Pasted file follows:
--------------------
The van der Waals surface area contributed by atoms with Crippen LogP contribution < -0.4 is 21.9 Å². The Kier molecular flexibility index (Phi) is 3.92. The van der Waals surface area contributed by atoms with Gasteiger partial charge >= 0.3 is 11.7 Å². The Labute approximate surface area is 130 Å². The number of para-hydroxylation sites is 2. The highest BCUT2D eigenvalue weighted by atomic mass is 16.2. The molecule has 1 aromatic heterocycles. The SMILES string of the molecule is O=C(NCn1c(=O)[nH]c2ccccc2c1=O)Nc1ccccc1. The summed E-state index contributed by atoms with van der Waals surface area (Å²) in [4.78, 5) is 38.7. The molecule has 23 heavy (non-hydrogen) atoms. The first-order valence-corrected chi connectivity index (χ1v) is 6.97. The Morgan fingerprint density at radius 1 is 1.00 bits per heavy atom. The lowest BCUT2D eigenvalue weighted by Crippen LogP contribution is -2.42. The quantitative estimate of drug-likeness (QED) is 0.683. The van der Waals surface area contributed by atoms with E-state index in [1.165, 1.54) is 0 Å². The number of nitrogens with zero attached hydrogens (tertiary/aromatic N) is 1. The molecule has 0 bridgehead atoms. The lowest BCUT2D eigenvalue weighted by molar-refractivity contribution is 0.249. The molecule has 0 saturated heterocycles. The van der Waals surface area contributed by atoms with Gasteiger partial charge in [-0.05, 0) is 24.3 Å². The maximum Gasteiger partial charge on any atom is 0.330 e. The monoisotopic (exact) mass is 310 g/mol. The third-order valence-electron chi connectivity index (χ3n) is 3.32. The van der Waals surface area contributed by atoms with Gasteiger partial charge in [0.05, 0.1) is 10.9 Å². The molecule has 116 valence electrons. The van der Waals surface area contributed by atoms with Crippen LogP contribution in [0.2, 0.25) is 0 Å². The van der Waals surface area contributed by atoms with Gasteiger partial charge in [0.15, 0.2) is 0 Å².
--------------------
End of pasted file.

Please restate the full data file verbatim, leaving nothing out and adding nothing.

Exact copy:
The van der Waals surface area contributed by atoms with Crippen LogP contribution < -0.4 is 21.9 Å². The Kier molecular flexibility index (Phi) is 3.92. The van der Waals surface area contributed by atoms with Gasteiger partial charge >= 0.3 is 11.7 Å². The Labute approximate surface area is 130 Å². The number of para-hydroxylation sites is 2. The highest BCUT2D eigenvalue weighted by atomic mass is 16.2. The molecule has 1 aromatic heterocycles. The SMILES string of the molecule is O=C(NCn1c(=O)[nH]c2ccccc2c1=O)Nc1ccccc1. The summed E-state index contributed by atoms with van der Waals surface area (Å²) in [4.78, 5) is 38.7. The molecule has 23 heavy (non-hydrogen) atoms. The first-order valence-corrected chi connectivity index (χ1v) is 6.97. The Morgan fingerprint density at radius 1 is 1.00 bits per heavy atom. The lowest BCUT2D eigenvalue weighted by Crippen LogP contribution is -2.42. The quantitative estimate of drug-likeness (QED) is 0.683. The van der Waals surface area contributed by atoms with E-state index in [1.165, 1.54) is 0 Å². The number of nitrogens with zero attached hydrogens (tertiary/aromatic N) is 1. The molecule has 0 bridgehead atoms. The lowest BCUT2D eigenvalue weighted by molar-refractivity contribution is 0.249. The molecule has 0 saturated heterocycles. The van der Waals surface area contributed by atoms with Gasteiger partial charge in [-0.05, 0) is 24.3 Å². The maximum Gasteiger partial charge on any atom is 0.330 e. The monoisotopic (exact) mass is 310 g/mol. The third-order valence-electron chi connectivity index (χ3n) is 3.32. The van der Waals surface area contributed by atoms with Gasteiger partial charge in [0.05, 0.1) is 10.9 Å². The molecule has 116 valence electrons. The van der Waals surface area contributed by atoms with Crippen LogP contribution in [0.2, 0.25) is 0 Å². The van der Waals surface area contributed by atoms with Gasteiger partial charge in [0.15, 0.2) is 0 Å².